Given the hundreds of thousands of different animals inhabiting our planet, the list of those that can fly is quite small. There are birds, of course, and some insects, as well as bats, and creatures that can glide, such as flying squirrels and gliding lizards. Now, we must welcome another member to the airborne species list: flying snakes!
It's hard to think of an animal more earthbound than the snake, without even arms or legs to propel it a few inches off the ground. Yet zoologists have long studied so-called flying snakes that travel from tree to tree in pursuit of prey and in flight from predators. But for a long time scientists believed that these arboreal snakes did not so much glide as parachute, dropping from one tree to another.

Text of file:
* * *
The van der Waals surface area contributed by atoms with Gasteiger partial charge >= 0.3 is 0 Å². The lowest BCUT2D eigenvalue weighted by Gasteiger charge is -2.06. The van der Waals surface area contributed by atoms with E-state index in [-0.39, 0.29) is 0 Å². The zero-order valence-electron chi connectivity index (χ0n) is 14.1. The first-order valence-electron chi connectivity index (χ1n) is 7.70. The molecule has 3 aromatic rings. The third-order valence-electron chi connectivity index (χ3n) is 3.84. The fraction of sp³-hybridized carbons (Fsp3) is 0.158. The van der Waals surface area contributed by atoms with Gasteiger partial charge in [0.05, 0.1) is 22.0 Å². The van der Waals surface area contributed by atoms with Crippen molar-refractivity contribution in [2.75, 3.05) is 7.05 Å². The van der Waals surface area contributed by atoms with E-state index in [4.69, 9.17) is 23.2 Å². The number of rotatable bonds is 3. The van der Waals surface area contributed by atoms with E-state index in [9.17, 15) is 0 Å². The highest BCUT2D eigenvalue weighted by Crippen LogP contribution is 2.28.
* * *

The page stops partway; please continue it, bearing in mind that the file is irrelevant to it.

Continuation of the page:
One study showed that at least one species of flying snake does actually glide. Using videotape, scientists carefully observed paradise tree snakes as they hung from branches and then flung themselves through the air. By flattening their bodies and slithering mid-air, the snakes formed S-shaped wings that generated lift and allowed them to glide rather than simply fall. Using their heads to steer, the snakes were able to change direction mid-air and even avoid obstacles.
If you're afraid of snakes, and now suddenly anxious that the slithering creatures will start dropping out of the sky, don't worry; flying snakes are indigenous to Southeast Asia. And even if you one day find yourself hiking through the Burmese rain forest and a snake comes gliding your way, fear not. Flying snakes are classified as harmless.
"Slithering on Air" (Science News)